Raising trade barriers as a response to an economic downturn isn’t a very smart idea. That said, I’ve rarely if ever seen a serious economic historian attribute the Great Depression primarily to the Smoot-Hawley tariff. The timing doesn’t add up right, and the United States just isn’t a particular trade-dependent country. Milton Friedman, for example, is a pretty hard-core right-winger but that’s not what he thinks. Naturally, since this explanation lacks intellectually respectability it’s commonly heard from conservative pundits and politicians. Michelle Bachman, however, gives it a special partisan twist arguing that “FDR applied just the opposite formula, the Hoot-Smalley Act which was a tremendous burden on tariff barriers” and that this is what caused the Great Depression.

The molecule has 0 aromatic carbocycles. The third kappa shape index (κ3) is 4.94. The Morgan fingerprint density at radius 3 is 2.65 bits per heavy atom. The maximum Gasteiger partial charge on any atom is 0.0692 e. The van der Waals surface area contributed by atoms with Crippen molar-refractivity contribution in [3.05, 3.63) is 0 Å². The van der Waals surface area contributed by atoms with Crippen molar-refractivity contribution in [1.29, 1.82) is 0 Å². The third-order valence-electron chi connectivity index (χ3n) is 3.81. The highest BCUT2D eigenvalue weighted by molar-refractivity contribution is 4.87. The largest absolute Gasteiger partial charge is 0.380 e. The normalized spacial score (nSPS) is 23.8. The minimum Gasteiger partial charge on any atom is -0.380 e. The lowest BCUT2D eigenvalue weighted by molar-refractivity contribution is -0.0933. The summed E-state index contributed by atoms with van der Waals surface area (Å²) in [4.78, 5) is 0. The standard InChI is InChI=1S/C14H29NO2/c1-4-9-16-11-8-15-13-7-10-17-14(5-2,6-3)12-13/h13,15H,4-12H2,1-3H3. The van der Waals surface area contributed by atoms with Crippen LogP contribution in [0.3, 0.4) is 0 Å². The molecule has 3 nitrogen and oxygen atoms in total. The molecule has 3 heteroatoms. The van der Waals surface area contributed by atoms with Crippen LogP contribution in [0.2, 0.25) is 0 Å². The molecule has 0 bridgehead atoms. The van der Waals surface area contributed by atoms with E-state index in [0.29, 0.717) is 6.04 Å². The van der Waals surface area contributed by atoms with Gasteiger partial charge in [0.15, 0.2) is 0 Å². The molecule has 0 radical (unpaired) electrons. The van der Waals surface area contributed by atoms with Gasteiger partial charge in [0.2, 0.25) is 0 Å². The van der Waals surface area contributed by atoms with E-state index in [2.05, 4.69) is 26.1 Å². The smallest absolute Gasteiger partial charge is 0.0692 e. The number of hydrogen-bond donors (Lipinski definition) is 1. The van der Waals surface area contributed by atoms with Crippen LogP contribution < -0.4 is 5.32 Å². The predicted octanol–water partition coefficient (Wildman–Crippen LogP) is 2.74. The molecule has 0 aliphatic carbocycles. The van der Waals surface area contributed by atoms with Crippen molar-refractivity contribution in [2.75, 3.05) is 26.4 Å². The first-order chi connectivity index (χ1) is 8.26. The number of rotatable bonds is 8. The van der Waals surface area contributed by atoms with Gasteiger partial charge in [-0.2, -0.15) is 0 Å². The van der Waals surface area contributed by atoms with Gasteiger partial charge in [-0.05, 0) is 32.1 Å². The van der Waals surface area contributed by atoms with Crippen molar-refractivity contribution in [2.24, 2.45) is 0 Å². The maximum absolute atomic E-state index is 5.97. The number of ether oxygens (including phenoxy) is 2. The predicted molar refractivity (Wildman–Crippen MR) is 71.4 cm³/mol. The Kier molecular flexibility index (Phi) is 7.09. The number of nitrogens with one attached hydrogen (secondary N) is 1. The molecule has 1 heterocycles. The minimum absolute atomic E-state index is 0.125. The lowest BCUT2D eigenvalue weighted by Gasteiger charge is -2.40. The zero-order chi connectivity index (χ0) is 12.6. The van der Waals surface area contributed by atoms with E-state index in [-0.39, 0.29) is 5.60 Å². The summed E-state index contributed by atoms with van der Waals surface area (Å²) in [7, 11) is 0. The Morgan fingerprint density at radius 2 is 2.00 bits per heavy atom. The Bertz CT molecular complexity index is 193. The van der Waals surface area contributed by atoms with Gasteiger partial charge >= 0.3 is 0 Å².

TPM’s Eric Kleefeld has a feeble effort at a rebuttal:
Here’s what really happened: When Franklin Roosevelt took office, unemployment was already about 25%. And the tariff referred to here was actually the Smoot-Hawley bill, co-authored by Republicans Sen. Reed Smoot of Utah and Rep. Willis Hawley of Oregon, and signed into law by President Herbert Hoover.
Kleefeld needs to read Michael Dummett on reverse causation. It’s true that Bachmann is making an unfortunate error about the names of Messrs. Smoot and Hawley. But her contention is simply that Roosevelt, though he took office in March 1933, was actually able to cause events in the past precipitating the very years-long Depression that led to his election. It’s a bit confusing, yes. And somewhat metaphysically controversial. But not at all something she deserves to be mocked for.
[no, not really—she should be mocked]